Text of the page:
Saturday, March 03, 2007

Nanna Kathe - III

As I told you earlier, we used to get out of the classrooms and head straight to the field to play cricket whenever a teacher was absent. This we were not supposed to do according to school rules. But then rules are to be broken. So we didn’t care on most occasions. But after we were caught a couple of times by our PT master, we tried to get the permission from him and then go. Even if he didn’t we would go without being observed by him. It was just a formality. But to succeed even in this formality, MEshwars head, was believed to be a lucky omen. Before that let me tell something more about MEshwar and his head.

MEshwar, joined PTA in fifth standard. (He almost instantly became famous amongst the whole of fifth standard (which consisted of 100 people spread across 3 sections) for his, “We have a ball factory” statement.) In the same year, he offered the hair that adorned his head, to Lord Venkateshwara of Tirupati, probably as a mark of gratitude for helping him to choose such a wonderful school. Consequently, his head, instead of being hirsute, was more like a thin layer of carpet rolled out on his head. From the last bench, “MEshwar tale nodu,olle MG Road tara ide”, came out the side-talk as the teacher was explaining the intricacies of Biology. The resultant laughter, made the teacher to know about what happened. It was more fun when the teacher was told what happened, loudly and clearly, by the person who said it. Such a head, which shared its appearance with MG road, was considered lucky as far as getting permission for games was considered. So, before going to ask permission, it was customary to touch his head in order to bestow upon ourselves whatever fortune his carpet like head was able to bless us with.

Well cricket and our passion for it, created more comedy. One day, thinking that Mrs Jayashree Kadambi, the English teacher, was absent, the boys of seventh standard C section, headed straight to the field in the first hour of a Saturday morning. Jayashree, apparently not absent, came to the class to find only the girls there. The boys, sincerely playing cricket, were summoned back to class. Jayashree was furious at them. “Do you think I am mad”, she thundered? “Yes”, came the reply from the erring boys. But, fortunately for them, it was not well audible for the teacher. Such audacity, you might think. But that was the stuff PTA’s precocious kids were made of.

Well, they were not just precocious, but perverted too. How else can you explain the fact that in seventh standard, a few students used the dictionary daily to search for profane words? And we had also strengthened the existing vocabulary by adding more meanings to every word. “Ball”, “mender”, “gap” and many such seemingly innocuous words, had other meanings, most of which had sexual connotations.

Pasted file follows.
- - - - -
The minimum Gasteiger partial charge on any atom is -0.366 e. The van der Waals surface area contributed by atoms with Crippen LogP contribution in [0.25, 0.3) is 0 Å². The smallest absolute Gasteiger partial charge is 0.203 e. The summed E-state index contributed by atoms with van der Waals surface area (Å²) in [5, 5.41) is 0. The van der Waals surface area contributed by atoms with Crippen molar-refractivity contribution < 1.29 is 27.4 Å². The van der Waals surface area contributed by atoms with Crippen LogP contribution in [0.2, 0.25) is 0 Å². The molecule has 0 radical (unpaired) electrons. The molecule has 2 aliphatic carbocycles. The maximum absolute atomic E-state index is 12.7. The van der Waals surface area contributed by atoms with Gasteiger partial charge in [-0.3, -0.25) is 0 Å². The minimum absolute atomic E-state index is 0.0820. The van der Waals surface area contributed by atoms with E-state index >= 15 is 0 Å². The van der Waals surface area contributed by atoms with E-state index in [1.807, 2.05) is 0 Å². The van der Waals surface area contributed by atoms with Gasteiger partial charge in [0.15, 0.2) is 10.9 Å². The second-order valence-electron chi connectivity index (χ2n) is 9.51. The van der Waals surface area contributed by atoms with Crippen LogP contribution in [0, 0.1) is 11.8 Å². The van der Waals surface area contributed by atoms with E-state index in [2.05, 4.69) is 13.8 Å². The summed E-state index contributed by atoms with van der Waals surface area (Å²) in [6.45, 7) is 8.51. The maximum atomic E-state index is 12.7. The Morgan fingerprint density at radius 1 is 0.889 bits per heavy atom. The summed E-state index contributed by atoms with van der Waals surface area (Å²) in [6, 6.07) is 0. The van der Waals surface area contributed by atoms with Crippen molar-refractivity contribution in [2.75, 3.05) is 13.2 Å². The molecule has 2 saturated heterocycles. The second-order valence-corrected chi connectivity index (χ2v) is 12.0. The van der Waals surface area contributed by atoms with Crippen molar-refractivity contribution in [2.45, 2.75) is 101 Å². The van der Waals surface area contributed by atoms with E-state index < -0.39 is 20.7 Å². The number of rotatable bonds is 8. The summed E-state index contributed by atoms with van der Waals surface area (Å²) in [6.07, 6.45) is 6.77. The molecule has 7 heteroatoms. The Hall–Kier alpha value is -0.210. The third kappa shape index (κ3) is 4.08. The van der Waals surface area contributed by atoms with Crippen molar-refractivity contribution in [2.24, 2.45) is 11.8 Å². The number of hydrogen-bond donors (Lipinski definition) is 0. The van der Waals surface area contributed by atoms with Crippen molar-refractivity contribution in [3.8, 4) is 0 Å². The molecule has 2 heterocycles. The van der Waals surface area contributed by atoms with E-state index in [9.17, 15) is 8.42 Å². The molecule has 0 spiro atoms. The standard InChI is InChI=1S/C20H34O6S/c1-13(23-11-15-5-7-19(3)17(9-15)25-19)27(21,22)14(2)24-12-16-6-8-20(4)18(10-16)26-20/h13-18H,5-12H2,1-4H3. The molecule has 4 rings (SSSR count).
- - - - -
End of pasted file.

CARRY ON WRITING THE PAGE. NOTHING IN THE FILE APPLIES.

To such perverted kids that we were, Radhakrishna, the music teacher, would ask us to “Close your eyes and pray the almighty” in the weekly music classes we had. What an irony!

As I write this, more and more little stories come to my mind. I fear writing them all would be at the cost of the already plummeting interest level of the reader in this narrative. So, I decide here, to conclude this part of this continuing story (hopefully). Before that, as always, there is the eternal one final word. That year, we took public examinations for the first time, a first for both the examiner and the student at seventh standard level. Through such meticulous guidance from our teachers and parents like having the hall ticket pasted on our writing pads, we managed to overcome in this exam, as they say, in flying colours. What a happy way, for some of us who joined a different high school, to end our stay in PTA school. Goodbye PTA. Welcome Vijaya High School.


Arjun Sharma said...

That was me. I said "MEshwar tale MG road thara ide." K V Akshay confirmed this by touching MEshwar's head and saying out loud, "Houdo, MEshwar tale M G road thara-ne ide! Flaaaaat aagi..."

The Jayashree Kadambi incident was nice. We came back almost half an hour into the forty-minute class and were accosted and interrogated by her. The "Yes" to her "You think I am mad??" question was muttered. We weren't that brave/audacious.

'twas the "A" section fellows who searched for the meanings of 'bad words' like 'bastard,' 'rape' and suchlike. Our class merely indulged in innuendo.

They charged us Rs 2/- as exam fee for the 7th public exam, I remember, since we were the first batch. We were ecstatic that it was so cheap.

Somewhere in the pages of this historical story, old Latin has been forgotten...

Harish said...

Houdu, neen-a heLiddu. But I did not know about this confirmation by K V Akshay - son of a lawyer.

"Our class merely indulged in innuendo" - This is bit of an understatement.

One 'life-changing exam' used to cost just Rs. 2 then. Low inflation, economists say, was the reason for that. (There was no VAT also. You know how much impact that will have.) Those were really good times.

Good old Latin. Yes I have missed his story. Probably I can add one more part where I can just tell about many little interesting stories that I have unfortunately, or rather stupidly, missed. Ondu complete package aagutte.